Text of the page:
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    3. I'm no expert but, according to what I've read, mildew on plant foliage is most common in hot, dry environments where the plant is exposed to high humidity. The dry and humid bit is confusing but it does describe conditions here when the morning marine layer brings in heavy moisture for a short time in an otherwise dry period. Packing plants in close together (i.e. providing insufficient air circulation) and overhead watering have also been identified as possible culprits.

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    4. Thanks. I am guilty of planting too close together. It's all about getting conditions just right!

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    5. We all do that, Alison! I'm sure that contributed to the early demise of my Cosmos.

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  4. What a fabulous new living space Kris! It really does look fantastic, and just think how wonderful it will be to be filling it with all the amazing flowers from your incredible garden! I am sure by Thanksgiving you will indeed be giving thanks! Three more delightful vases! A
    https://therunningwave.blogspot.com/2019/11/falling-apart-in-vase-on-monday.html

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    1. I'll be happy if we can just cook ourselves a Thanksgiving dinner in our new kitchen, Amanda. Having a dishwasher and a disposal unit will be a major boon too!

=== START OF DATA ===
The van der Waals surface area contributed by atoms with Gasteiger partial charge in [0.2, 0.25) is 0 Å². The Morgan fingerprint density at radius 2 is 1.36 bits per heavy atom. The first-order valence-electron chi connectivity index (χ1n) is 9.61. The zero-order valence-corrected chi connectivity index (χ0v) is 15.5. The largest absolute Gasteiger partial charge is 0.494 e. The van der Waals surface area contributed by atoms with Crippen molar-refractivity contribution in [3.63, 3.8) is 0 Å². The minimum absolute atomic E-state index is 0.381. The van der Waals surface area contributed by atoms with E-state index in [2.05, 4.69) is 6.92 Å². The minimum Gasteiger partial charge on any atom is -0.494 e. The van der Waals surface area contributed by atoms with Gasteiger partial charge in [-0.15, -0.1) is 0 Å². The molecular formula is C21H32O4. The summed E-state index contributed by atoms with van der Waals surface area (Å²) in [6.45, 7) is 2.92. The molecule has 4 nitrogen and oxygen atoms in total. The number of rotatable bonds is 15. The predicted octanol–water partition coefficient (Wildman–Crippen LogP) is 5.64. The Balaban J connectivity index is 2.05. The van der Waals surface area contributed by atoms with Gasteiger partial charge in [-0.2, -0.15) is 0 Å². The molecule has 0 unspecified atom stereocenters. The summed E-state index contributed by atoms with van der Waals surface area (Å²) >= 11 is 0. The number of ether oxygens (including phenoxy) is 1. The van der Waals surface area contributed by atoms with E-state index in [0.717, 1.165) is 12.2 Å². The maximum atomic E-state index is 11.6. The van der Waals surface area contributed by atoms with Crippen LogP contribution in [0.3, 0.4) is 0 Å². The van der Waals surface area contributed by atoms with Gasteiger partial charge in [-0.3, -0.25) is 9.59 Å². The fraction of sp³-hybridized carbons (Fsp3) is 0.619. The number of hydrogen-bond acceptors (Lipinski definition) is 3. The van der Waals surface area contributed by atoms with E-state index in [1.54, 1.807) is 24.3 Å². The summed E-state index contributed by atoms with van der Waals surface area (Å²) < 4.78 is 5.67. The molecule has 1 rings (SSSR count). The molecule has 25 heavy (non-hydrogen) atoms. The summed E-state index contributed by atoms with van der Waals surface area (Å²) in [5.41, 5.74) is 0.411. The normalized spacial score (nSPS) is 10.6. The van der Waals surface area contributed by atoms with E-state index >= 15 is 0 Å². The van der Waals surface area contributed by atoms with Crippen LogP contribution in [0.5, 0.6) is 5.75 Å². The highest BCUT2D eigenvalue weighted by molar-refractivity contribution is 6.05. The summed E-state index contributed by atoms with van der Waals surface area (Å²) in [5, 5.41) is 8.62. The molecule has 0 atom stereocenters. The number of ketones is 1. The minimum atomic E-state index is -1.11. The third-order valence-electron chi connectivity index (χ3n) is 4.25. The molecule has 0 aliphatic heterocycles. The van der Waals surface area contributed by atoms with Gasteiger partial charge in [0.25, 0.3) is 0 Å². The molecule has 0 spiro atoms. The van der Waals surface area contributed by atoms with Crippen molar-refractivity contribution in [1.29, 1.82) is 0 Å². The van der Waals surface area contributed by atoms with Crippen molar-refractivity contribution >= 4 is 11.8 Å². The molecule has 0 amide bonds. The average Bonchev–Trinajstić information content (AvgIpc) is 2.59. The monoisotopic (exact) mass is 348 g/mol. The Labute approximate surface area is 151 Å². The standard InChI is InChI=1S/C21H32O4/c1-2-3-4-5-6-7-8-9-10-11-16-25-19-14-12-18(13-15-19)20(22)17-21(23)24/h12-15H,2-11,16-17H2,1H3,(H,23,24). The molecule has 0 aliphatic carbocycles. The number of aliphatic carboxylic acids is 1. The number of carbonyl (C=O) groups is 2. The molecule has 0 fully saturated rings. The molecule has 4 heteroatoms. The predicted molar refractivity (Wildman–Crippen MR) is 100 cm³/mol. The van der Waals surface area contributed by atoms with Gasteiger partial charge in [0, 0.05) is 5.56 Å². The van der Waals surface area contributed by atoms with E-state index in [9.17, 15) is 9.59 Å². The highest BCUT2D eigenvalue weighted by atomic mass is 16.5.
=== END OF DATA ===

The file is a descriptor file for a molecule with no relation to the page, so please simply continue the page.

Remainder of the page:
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  5. Lovely arrangements, per usual, Kris. :) My favorite is the first because I simply love zinnias and grevillea! Bush violets are so pretty, but I see how they might be hard to manage in a vase.
    So since the contractor messed up, is he eating the extra cost? Somehow I doubt that is how it works these days. Sigh. I must say the floor is looking gorgeous. Soon, soon it'll be done and you'll have your place to yourselves once again, hallelujah!

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    1. Ha! No the additional cost is of course ours, Eliza. We "elected" not to accept a layout with the small pieces of wood crowded all about the edges. The fact that my husband had offered a sample layout in advance was immaterial.

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  6. These are all beautiful. I love the colors of your zinnias and the companions you chose blend perfectly. The floor is lovely. I know you must be ready for your home project to wrap up. Looks like it will be worth the inconvenience. What a nice space.

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    1. I'm so looking forward to having the whole house again, Susie, and, although most of the construction crew has been great, it'll be nice not to have to work around someone else's schedule every day.